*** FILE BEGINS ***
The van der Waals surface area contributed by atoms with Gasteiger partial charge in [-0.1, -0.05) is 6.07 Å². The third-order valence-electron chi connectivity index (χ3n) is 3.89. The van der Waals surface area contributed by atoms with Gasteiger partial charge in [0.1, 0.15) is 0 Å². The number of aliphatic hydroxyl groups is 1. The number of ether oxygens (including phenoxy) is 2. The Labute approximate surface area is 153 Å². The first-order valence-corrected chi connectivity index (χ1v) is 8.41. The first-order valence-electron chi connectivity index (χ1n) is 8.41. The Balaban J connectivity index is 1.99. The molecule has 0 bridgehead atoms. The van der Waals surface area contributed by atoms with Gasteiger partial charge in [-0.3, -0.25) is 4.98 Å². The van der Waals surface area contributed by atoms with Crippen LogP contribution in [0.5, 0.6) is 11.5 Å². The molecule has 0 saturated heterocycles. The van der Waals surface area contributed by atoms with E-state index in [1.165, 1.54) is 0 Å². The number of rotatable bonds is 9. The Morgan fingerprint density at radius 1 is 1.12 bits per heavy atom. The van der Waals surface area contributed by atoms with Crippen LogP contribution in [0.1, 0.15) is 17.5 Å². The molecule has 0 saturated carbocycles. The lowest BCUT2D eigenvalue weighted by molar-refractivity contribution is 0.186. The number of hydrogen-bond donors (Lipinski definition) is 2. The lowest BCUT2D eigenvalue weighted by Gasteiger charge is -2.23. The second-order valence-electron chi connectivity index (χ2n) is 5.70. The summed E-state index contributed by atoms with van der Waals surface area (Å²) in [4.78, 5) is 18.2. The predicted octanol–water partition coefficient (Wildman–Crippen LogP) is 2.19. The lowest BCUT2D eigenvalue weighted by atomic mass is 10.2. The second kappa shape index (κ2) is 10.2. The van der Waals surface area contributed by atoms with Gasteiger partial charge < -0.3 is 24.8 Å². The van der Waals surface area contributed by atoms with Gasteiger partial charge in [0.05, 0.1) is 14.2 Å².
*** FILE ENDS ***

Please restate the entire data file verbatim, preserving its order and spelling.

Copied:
The van der Waals surface area contributed by atoms with Gasteiger partial charge in [-0.1, -0.05) is 6.07 Å². The third-order valence-electron chi connectivity index (χ3n) is 3.89. The van der Waals surface area contributed by atoms with Gasteiger partial charge in [0.1, 0.15) is 0 Å². The number of aliphatic hydroxyl groups is 1. The number of ether oxygens (including phenoxy) is 2. The Labute approximate surface area is 153 Å². The first-order valence-corrected chi connectivity index (χ1v) is 8.41. The first-order valence-electron chi connectivity index (χ1n) is 8.41. The Balaban J connectivity index is 1.99. The molecule has 0 bridgehead atoms. The van der Waals surface area contributed by atoms with Gasteiger partial charge in [-0.3, -0.25) is 4.98 Å². The van der Waals surface area contributed by atoms with Crippen LogP contribution in [0.5, 0.6) is 11.5 Å². The molecule has 0 saturated heterocycles. The van der Waals surface area contributed by atoms with E-state index in [1.165, 1.54) is 0 Å². The number of rotatable bonds is 9. The Morgan fingerprint density at radius 1 is 1.12 bits per heavy atom. The van der Waals surface area contributed by atoms with Crippen LogP contribution in [0.1, 0.15) is 17.5 Å². The molecule has 0 saturated carbocycles. The lowest BCUT2D eigenvalue weighted by molar-refractivity contribution is 0.186. The number of hydrogen-bond donors (Lipinski definition) is 2. The lowest BCUT2D eigenvalue weighted by Gasteiger charge is -2.23. The second-order valence-electron chi connectivity index (χ2n) is 5.70. The summed E-state index contributed by atoms with van der Waals surface area (Å²) in [4.78, 5) is 18.2. The predicted octanol–water partition coefficient (Wildman–Crippen LogP) is 2.19. The lowest BCUT2D eigenvalue weighted by atomic mass is 10.2. The second kappa shape index (κ2) is 10.2. The van der Waals surface area contributed by atoms with Gasteiger partial charge < -0.3 is 24.8 Å². The van der Waals surface area contributed by atoms with Gasteiger partial charge in [0.05, 0.1) is 14.2 Å².